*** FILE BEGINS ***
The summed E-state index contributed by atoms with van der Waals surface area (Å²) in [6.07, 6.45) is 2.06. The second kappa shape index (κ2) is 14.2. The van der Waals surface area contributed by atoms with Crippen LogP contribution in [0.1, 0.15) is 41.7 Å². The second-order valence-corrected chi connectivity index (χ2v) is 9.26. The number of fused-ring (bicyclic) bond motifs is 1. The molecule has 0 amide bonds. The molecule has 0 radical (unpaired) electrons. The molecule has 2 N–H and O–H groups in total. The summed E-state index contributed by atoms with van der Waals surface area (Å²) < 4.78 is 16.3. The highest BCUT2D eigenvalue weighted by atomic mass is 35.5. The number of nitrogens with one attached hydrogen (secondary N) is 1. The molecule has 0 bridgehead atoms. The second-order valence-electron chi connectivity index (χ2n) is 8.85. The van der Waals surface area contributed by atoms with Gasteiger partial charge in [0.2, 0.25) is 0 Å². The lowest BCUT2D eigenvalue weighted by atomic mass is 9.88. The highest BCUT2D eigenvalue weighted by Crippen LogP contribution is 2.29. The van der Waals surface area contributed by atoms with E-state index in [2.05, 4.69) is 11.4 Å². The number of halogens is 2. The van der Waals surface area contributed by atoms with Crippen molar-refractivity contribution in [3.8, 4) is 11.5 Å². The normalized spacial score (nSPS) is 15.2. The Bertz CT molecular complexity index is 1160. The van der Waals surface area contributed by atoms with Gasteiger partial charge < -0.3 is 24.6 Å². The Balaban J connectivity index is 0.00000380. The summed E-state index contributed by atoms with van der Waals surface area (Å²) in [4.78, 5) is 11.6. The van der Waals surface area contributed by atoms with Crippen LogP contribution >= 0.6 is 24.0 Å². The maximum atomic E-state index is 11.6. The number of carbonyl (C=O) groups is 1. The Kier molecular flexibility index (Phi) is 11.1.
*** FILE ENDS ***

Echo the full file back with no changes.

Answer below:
The summed E-state index contributed by atoms with van der Waals surface area (Å²) in [6.07, 6.45) is 2.06. The second kappa shape index (κ2) is 14.2. The van der Waals surface area contributed by atoms with Crippen LogP contribution in [0.1, 0.15) is 41.7 Å². The second-order valence-corrected chi connectivity index (χ2v) is 9.26. The number of fused-ring (bicyclic) bond motifs is 1. The molecule has 0 amide bonds. The molecule has 0 radical (unpaired) electrons. The molecule has 2 N–H and O–H groups in total. The summed E-state index contributed by atoms with van der Waals surface area (Å²) < 4.78 is 16.3. The highest BCUT2D eigenvalue weighted by atomic mass is 35.5. The number of nitrogens with one attached hydrogen (secondary N) is 1. The molecule has 0 bridgehead atoms. The second-order valence-electron chi connectivity index (χ2n) is 8.85. The van der Waals surface area contributed by atoms with Gasteiger partial charge in [0.2, 0.25) is 0 Å². The lowest BCUT2D eigenvalue weighted by atomic mass is 9.88. The highest BCUT2D eigenvalue weighted by Crippen LogP contribution is 2.29. The van der Waals surface area contributed by atoms with E-state index in [2.05, 4.69) is 11.4 Å². The number of halogens is 2. The van der Waals surface area contributed by atoms with Crippen molar-refractivity contribution in [3.8, 4) is 11.5 Å². The normalized spacial score (nSPS) is 15.2. The Bertz CT molecular complexity index is 1160. The van der Waals surface area contributed by atoms with Gasteiger partial charge < -0.3 is 24.6 Å². The Balaban J connectivity index is 0.00000380. The summed E-state index contributed by atoms with van der Waals surface area (Å²) in [4.78, 5) is 11.6. The van der Waals surface area contributed by atoms with Crippen LogP contribution >= 0.6 is 24.0 Å². The maximum atomic E-state index is 11.6. The number of carbonyl (C=O) groups is 1. The Kier molecular flexibility index (Phi) is 11.1.